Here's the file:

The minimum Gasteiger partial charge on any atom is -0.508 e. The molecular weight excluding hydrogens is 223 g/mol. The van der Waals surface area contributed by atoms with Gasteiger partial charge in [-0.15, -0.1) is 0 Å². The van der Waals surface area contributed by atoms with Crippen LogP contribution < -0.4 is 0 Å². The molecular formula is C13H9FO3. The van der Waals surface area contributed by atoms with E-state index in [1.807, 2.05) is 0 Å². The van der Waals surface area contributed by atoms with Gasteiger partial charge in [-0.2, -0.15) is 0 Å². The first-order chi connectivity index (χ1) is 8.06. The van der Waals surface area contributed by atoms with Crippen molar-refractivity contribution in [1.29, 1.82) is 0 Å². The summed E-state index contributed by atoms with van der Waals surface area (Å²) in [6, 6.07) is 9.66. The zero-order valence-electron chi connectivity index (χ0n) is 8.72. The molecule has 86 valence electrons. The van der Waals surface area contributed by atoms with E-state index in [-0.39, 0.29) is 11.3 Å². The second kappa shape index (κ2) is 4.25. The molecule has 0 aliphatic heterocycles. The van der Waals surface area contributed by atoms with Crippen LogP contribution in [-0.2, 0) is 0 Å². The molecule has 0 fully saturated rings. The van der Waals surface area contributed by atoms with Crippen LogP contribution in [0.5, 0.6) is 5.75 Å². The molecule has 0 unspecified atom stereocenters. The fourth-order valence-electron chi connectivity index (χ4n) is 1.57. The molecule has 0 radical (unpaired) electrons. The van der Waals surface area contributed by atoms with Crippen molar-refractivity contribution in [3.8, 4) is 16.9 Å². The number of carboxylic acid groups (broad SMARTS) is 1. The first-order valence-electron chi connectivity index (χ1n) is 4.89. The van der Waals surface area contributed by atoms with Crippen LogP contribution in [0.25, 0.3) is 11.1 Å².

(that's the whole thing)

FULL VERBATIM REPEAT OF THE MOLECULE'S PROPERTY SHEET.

The minimum Gasteiger partial charge on any atom is -0.508 e. The molecular weight excluding hydrogens is 223 g/mol. The van der Waals surface area contributed by atoms with Gasteiger partial charge in [-0.15, -0.1) is 0 Å². The van der Waals surface area contributed by atoms with Crippen LogP contribution < -0.4 is 0 Å². The molecular formula is C13H9FO3. The van der Waals surface area contributed by atoms with E-state index in [1.807, 2.05) is 0 Å². The van der Waals surface area contributed by atoms with Gasteiger partial charge in [-0.2, -0.15) is 0 Å². The first-order chi connectivity index (χ1) is 8.06. The van der Waals surface area contributed by atoms with Crippen molar-refractivity contribution in [1.29, 1.82) is 0 Å². The summed E-state index contributed by atoms with van der Waals surface area (Å²) in [6, 6.07) is 9.66. The zero-order valence-electron chi connectivity index (χ0n) is 8.72. The molecule has 86 valence electrons. The van der Waals surface area contributed by atoms with E-state index in [-0.39, 0.29) is 11.3 Å². The second kappa shape index (κ2) is 4.25. The molecule has 0 aliphatic heterocycles. The van der Waals surface area contributed by atoms with Crippen LogP contribution in [-0.2, 0) is 0 Å². The molecule has 0 fully saturated rings. The van der Waals surface area contributed by atoms with Crippen LogP contribution in [0.5, 0.6) is 5.75 Å². The molecule has 0 unspecified atom stereocenters. The fourth-order valence-electron chi connectivity index (χ4n) is 1.57. The molecule has 0 radical (unpaired) electrons. The van der Waals surface area contributed by atoms with Crippen molar-refractivity contribution in [3.8, 4) is 16.9 Å². The number of carboxylic acid groups (broad SMARTS) is 1. The first-order valence-electron chi connectivity index (χ1n) is 4.89. The van der Waals surface area contributed by atoms with Crippen LogP contribution in [0.25, 0.3) is 11.1 Å².